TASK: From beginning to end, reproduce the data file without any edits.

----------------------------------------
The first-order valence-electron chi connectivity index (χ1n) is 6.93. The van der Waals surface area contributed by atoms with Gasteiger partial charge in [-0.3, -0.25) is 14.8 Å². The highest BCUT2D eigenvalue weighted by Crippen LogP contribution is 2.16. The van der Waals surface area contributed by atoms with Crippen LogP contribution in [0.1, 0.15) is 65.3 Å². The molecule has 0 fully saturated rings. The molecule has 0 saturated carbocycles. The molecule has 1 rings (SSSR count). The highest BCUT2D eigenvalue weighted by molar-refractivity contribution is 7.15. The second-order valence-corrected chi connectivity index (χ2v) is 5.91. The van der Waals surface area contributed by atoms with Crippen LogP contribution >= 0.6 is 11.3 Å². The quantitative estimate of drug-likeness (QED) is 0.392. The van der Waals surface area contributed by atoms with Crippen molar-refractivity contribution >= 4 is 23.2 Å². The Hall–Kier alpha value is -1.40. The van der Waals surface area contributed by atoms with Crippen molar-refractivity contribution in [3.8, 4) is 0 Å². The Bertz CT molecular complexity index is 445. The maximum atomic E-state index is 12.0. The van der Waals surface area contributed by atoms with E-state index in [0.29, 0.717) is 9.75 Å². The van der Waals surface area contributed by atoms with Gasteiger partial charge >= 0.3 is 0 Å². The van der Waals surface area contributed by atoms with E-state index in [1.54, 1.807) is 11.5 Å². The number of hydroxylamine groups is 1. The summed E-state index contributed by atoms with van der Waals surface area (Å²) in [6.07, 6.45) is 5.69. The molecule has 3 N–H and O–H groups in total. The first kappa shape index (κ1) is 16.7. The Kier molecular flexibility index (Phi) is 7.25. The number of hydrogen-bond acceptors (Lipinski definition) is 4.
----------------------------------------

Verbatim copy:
The first-order valence-electron chi connectivity index (χ1n) is 6.93. The van der Waals surface area contributed by atoms with Gasteiger partial charge in [-0.3, -0.25) is 14.8 Å². The highest BCUT2D eigenvalue weighted by Crippen LogP contribution is 2.16. The van der Waals surface area contributed by atoms with Crippen LogP contribution in [0.1, 0.15) is 65.3 Å². The molecule has 0 fully saturated rings. The molecule has 0 saturated carbocycles. The molecule has 1 rings (SSSR count). The highest BCUT2D eigenvalue weighted by molar-refractivity contribution is 7.15. The second-order valence-corrected chi connectivity index (χ2v) is 5.91. The van der Waals surface area contributed by atoms with Crippen LogP contribution >= 0.6 is 11.3 Å². The quantitative estimate of drug-likeness (QED) is 0.392. The van der Waals surface area contributed by atoms with Crippen molar-refractivity contribution >= 4 is 23.2 Å². The Hall–Kier alpha value is -1.40. The van der Waals surface area contributed by atoms with Crippen molar-refractivity contribution in [3.8, 4) is 0 Å². The Bertz CT molecular complexity index is 445. The maximum atomic E-state index is 12.0. The van der Waals surface area contributed by atoms with E-state index in [0.29, 0.717) is 9.75 Å². The van der Waals surface area contributed by atoms with Gasteiger partial charge >= 0.3 is 0 Å². The van der Waals surface area contributed by atoms with E-state index in [1.54, 1.807) is 11.5 Å². The number of hydroxylamine groups is 1. The summed E-state index contributed by atoms with van der Waals surface area (Å²) in [6.07, 6.45) is 5.69. The molecule has 3 N–H and O–H groups in total. The first kappa shape index (κ1) is 16.7. The Kier molecular flexibility index (Phi) is 7.25. The number of hydrogen-bond acceptors (Lipinski definition) is 4.